Now, you can drilldown to look into more details when exactly peaks occured by using smaller time range (last month, last 90 days…). For example, we can see a rising peak in May for the Prius – so let’s look at last month trends.See that peak that started around the 18th-19th? Is it a coincidence that it happened after the official launch of the new Prius in Japan and after the coverage of the news in the French media?

You get the idea and you see how it can be used to get insights from the interest trends. Want more? Want “actionable” insights? Good because there is more you can get from Google Insights for Search.

Finding out customer “carewords”

I will not spend time on the regional interest – up to you to see if it can be of any value for your business – and I will jump to the last section of the page: related terms & rising terms.

This section is fantastic as you can see most popular related terms used by your customers – not the one you may think they should use 🙂 The rising terms give you indications about “hot” terms and trends.

(Tip: Only the top 10 terms are displayed on the screen but you can get more if you download all figures and terms in CSV format. All you need is a Google account and to log in)

Looking at a wide time range (e.g. last 12 months) gives you a snapshot of the main trends. In the above results, we can see that new Prius is part of the rising terms with terms like “Prius 2009”, “Prius 3” and variants. Note also the presence of the “Honda Insight” in the rising terms. The presence of competitors in the list is an important information.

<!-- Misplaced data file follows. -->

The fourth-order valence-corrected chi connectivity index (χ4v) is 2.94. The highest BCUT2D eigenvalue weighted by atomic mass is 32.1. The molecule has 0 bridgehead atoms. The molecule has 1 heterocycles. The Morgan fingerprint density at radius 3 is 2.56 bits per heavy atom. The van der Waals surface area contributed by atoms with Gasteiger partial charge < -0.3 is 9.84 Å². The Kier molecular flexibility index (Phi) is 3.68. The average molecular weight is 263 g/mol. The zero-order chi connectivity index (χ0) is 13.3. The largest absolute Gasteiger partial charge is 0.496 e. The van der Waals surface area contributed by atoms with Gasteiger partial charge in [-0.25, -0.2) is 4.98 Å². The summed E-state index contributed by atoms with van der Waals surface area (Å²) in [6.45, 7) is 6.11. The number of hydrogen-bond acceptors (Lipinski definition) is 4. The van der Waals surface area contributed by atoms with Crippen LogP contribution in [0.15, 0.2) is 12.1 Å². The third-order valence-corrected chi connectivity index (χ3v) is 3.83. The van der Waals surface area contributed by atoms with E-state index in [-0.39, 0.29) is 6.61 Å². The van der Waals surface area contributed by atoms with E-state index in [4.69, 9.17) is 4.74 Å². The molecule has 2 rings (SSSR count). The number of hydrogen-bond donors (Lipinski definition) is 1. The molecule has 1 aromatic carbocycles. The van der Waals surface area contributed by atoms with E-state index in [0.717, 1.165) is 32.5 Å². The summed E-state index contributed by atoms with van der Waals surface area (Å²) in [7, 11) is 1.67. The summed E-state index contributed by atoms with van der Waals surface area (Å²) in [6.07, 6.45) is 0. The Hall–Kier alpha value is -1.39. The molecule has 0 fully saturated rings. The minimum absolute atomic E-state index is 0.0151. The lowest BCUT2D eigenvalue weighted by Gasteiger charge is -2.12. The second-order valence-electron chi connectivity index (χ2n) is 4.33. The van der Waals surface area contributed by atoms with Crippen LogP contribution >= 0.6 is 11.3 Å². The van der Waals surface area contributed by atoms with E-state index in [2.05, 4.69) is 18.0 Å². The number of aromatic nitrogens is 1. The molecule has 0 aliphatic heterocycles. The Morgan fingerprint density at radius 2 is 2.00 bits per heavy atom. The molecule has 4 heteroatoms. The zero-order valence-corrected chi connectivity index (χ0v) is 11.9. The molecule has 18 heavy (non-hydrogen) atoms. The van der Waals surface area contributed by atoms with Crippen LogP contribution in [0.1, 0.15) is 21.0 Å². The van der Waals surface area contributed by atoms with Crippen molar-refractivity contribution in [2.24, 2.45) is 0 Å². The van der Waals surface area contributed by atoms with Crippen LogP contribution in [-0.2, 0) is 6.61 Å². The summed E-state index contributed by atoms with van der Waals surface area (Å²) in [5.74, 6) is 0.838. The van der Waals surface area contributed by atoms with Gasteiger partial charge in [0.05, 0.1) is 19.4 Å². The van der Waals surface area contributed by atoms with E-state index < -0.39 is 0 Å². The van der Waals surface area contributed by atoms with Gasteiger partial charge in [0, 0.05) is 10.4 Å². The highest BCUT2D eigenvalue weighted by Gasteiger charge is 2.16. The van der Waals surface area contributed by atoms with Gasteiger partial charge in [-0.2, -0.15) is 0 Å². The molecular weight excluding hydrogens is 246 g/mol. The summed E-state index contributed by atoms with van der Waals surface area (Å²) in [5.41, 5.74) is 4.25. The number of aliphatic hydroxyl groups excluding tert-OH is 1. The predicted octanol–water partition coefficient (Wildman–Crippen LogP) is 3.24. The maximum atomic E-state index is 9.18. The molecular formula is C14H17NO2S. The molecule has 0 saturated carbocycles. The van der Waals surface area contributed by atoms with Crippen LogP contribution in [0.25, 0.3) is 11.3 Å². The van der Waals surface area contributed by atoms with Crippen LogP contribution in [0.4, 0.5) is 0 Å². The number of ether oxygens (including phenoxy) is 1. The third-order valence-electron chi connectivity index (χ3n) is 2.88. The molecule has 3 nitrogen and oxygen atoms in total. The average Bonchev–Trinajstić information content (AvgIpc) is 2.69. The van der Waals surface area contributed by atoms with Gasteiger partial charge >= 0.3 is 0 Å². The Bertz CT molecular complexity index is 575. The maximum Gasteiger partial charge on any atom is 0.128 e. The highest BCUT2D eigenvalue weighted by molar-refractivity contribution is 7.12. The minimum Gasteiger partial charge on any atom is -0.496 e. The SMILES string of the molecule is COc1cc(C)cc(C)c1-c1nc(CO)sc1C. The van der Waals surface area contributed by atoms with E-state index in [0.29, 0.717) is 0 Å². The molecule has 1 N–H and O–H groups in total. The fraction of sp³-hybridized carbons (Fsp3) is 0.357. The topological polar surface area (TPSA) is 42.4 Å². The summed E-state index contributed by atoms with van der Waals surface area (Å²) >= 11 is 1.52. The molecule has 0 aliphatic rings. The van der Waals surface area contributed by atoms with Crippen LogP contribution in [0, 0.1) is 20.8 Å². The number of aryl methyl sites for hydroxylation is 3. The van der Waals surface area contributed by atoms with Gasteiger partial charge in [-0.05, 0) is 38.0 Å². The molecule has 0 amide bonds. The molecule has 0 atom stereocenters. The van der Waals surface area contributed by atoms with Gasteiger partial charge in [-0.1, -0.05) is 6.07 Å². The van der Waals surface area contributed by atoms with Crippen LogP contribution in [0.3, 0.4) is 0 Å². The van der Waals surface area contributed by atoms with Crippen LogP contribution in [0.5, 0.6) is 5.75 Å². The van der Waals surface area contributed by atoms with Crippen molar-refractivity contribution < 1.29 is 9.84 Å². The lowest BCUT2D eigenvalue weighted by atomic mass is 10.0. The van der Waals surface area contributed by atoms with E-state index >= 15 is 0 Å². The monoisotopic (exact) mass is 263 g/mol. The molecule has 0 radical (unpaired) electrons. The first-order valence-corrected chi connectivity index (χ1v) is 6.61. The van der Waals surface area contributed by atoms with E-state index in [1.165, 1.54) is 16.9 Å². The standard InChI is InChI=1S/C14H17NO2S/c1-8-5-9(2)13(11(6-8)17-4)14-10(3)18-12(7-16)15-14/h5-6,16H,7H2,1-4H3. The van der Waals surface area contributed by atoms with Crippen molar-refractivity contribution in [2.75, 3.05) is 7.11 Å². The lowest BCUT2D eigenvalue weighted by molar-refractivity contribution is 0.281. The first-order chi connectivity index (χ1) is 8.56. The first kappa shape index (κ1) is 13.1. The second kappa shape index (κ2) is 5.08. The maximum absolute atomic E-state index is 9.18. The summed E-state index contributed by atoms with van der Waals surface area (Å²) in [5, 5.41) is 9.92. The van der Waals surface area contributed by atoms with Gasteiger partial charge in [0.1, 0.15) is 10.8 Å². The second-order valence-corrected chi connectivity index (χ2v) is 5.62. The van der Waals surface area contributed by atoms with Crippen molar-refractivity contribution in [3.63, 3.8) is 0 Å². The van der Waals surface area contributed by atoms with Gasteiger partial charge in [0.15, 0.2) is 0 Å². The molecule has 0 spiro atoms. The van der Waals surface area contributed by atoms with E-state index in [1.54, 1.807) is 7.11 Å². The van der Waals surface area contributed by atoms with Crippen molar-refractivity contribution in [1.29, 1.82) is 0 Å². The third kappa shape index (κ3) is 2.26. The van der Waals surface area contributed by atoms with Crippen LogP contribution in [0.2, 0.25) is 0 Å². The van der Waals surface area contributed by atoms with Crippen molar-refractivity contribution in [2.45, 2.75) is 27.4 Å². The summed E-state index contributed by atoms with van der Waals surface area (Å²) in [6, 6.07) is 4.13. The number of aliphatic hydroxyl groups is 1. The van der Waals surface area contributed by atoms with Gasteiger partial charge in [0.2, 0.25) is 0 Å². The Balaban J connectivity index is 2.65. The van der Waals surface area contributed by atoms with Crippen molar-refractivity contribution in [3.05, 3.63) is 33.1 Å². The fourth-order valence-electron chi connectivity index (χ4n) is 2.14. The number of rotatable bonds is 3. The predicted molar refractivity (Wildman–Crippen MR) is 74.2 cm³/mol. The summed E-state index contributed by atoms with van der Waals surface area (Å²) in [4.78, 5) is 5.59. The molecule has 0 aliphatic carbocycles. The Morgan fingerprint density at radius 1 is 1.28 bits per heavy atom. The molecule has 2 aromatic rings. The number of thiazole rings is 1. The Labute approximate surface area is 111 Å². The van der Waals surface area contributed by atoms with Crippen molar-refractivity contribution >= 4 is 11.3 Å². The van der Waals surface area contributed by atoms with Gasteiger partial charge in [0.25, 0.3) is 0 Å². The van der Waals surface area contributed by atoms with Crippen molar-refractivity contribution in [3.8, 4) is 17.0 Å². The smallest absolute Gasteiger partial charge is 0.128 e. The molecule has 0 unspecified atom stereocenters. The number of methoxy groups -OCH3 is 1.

The great thing is that Google Insight for Search allows you to see the same list for the other terms. For “Honda Insight”, this is what we get:

Here we can see that people where also looking for prices and reviews (“essai” in French) on the new Honda hybrid. And here again, “Prius” related terms are among top related & rising terms – showing how these two models are competing each against the other.

What you should do with this information? Well, first thing is to check your search engine ranking forthese “customer” words and then use these as input for SEO and/or SEA (if you can not achieve a good organic ranking). Adapt your content and adword copytext so they include these terms! You can also check competitors ranking for their own terms to see if they do a better / worse job than you do and possibly use this info to convince your boss about the necessity of improving organic ranking and paid search investments.

I also advise here again to drilldown to smaller time period (last 3 months, last month) to detect specific recent hot trends for search terms. However the inconvenient is that you may not get enough search volume and the result list may be quite short if not empty.


Free competitive tools are often underutilized while they can sometimes provide insightful information, depending on context. It is not because they are free that it means you can not do anything valuable with it. The problem is that most the time, people ignore that such competitive information exists and is available.

The main inconvenient of Google Insights for search is that it is not always usable. It will provide information only if there are significant search volumes. Also the level of details will vary according to the market/region you look at.

But still it worth the try – you never know what you could learn or discover. And it is free so what are you waiting for?

What do you think? Did I make sense? And you, how do you use such tool? Or others you may suggest?